Technology and versatility contribute to big booms in short filmmaking

 

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By Kris Kerzman, The Arts Partnership

(Blogpost originally appeared in ARTSpulse)

A couple weeks ago, in the lead-up to the Academy Awards, NPR’s Neda Ulaby had this story about the rising popularity of short films and their increased visibility due to distribution channels like iTunes and Amazon. Further, big-time creators like Disney are using short films to explore (and promote) their fictional universes/franchises.

The rise in short film can easily be seen on a smaller scale and closer to home, too, where video platforms like YouTube and Vimeo make creating and sharing short film easy and inexpensive. Recently, the Fargo Film Festival held another highly popular two-minute movie contest, and Plains Art Museum is hosting an exhibition of the One-Minute Film Festival, a popular event that eventually made the leap to the MassMoCA in Boston. In addition, the museum is hosting its own one-minute film contest, “Fargo in 60 Seconds.” Short film, it would appear, is having a moment.

To get some reaction to this growth of short film, we looked to two participants in the “Fargo in 60 Seconds” contest: Fergus Falls-based filmmaker and artist Deb Wallwork and Los Angeles-based filmmaker Rita Baghdadi.

What do you find appealing about the short film format?

Wallwork: Short films are fun. You can convey a lot of information in bite-sized portions. If a picture is worth 1000 words, a short film must be worth 10,000 words. The best short films are like poems, they use metaphor and more impressionistic sketches to operate on several levels. A short film keeps you on your toes because you’ve got to convey a lot in a small space. I’m best known for hour-long programs, and once when I was recommended for an assignment, the argument was made that I didn’t have the right instincts. In fact, if you can know how to make a good longer film, you can figure out how to fit it into whatever time box you have to work with. And the converse is also true. Starting out making a short film will give you a lot of the tools to work in a longer format.

Baghdadi: What I like about the short format is that it doesn’t leave room for unnecessary details. You have to get right to the point. As a storyteller, this is an appealing challenge. Shorts are also a great way to explore an idea or character before committing to an expensive feature. It’s not as daunting to embark on a short project. I make documentaries and it often takes years to finish one feature whereas I’ve shot short docs in just five days. Of course it depends on the subject, but short films can be just as effective as features.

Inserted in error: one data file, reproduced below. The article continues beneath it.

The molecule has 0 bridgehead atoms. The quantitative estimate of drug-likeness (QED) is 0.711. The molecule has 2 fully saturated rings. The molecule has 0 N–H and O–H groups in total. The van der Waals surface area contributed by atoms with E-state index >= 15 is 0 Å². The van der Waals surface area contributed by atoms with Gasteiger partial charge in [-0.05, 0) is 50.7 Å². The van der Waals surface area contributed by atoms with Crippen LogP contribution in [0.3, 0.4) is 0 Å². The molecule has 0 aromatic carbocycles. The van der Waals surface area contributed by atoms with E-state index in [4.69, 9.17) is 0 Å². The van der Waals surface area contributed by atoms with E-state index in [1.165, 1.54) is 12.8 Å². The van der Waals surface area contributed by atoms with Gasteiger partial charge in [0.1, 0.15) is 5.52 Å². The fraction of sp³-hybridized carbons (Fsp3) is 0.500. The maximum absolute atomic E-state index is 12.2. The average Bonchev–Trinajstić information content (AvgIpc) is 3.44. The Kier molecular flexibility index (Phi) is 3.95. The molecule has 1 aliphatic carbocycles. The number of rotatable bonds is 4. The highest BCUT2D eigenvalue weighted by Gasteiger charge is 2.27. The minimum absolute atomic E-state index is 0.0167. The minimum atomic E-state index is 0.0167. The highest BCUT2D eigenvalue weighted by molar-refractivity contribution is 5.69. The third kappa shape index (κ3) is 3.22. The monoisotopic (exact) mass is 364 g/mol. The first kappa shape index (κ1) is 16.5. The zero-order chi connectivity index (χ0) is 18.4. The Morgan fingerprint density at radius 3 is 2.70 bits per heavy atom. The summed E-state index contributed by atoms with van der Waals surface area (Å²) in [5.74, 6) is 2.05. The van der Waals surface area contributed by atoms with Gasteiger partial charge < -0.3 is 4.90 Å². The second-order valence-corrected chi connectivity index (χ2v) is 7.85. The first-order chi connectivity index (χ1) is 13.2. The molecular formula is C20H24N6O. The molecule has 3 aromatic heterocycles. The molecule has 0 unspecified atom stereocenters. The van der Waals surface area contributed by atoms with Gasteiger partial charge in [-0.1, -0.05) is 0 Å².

What advantages do online platforms (like YouTube and Vimeo) give you as a short filmmaker?

Baghdadi: Views and likes are currency these days. Online platforms like YouTube and Vimeo level the playing field by giving short filmmakers a chance to get eyeballs on their project. It’s also a great way to make a name for yourself if you’re just starting out.

Wallwork: New media are wonderful for reaching the circles of people that are your friends or the friends of your friends, and sometimes beyond. Not everyone can make a screening, and the online venues bring the screenings to you. On the other hand, it’s like a thrift shop. You’ve really got to hunt to find the gems.

As an audience member, what do you like about short films?

Baghdadi: I like watching short films for the same reason I like making them. If done well, they’re succinct and compelling in the most necessary of ways. It’s amazing how three minutes can feel too long for one story while 45 minutes just isn’t enough for another. I like the uniqueness of each short. They might not follow a three-act structure like a lot of features do so the outcome is often unexpected.

Wallwork: Short films satisfy our modern short attention spans. It’s like the weather here on the Plains, if you don’t like it, just wait ten minutes and it’ll be different. With all the new platforms, phones, computers, social media, short films are hot, because they fit the gaps in our day, the coffee breaks, waiting for a bus, all the in-between moments.

What advice would you give someone who is intrigued with making short films?

Wallwork: I would say to an aspiring filmmaker that it’s best to get your elevator speech in your head, know what your core story is before you shoot. Otherwise you end up wading through tons of footage and hard decisions that don’t contribute to the process. If the subject is really broad, take one angle and explore that. A short film takes almost as much material as a longer film, you just have fiercer about how you cut it. In “Waterlilies,” I wanted to make a film that captured the joy and freedom of swimming in a body of water that is wild, that is real. Unlike a longer film, I didn’t try to explicate what had actually motivated me to make the film, the fact that I see fewer and fewer people going into the water; that we put screens and motorized vehicles and the fear of being exposed in a bathing suit between us and what is a such a tremendous source of wonder and pleasure. The short film doesn’t need to say all that, it just gives you the experience, and lets that speak.

Baghdadi: My advice is to get your hands dirty! Go out and make something. Don’t be afraid of making mistakes. In fact, I encourage you to break all the rules! To quote Salvador Dali, “have no fear of perfection – you’ll never reach it.”

Image: a screen grab from “Waterlilies,” a short film by Deb Wallwork; click the link to view.

Video embed: Endless Eye | Documentary Reel 2013 from Rita Baghdadi on Vimeo.

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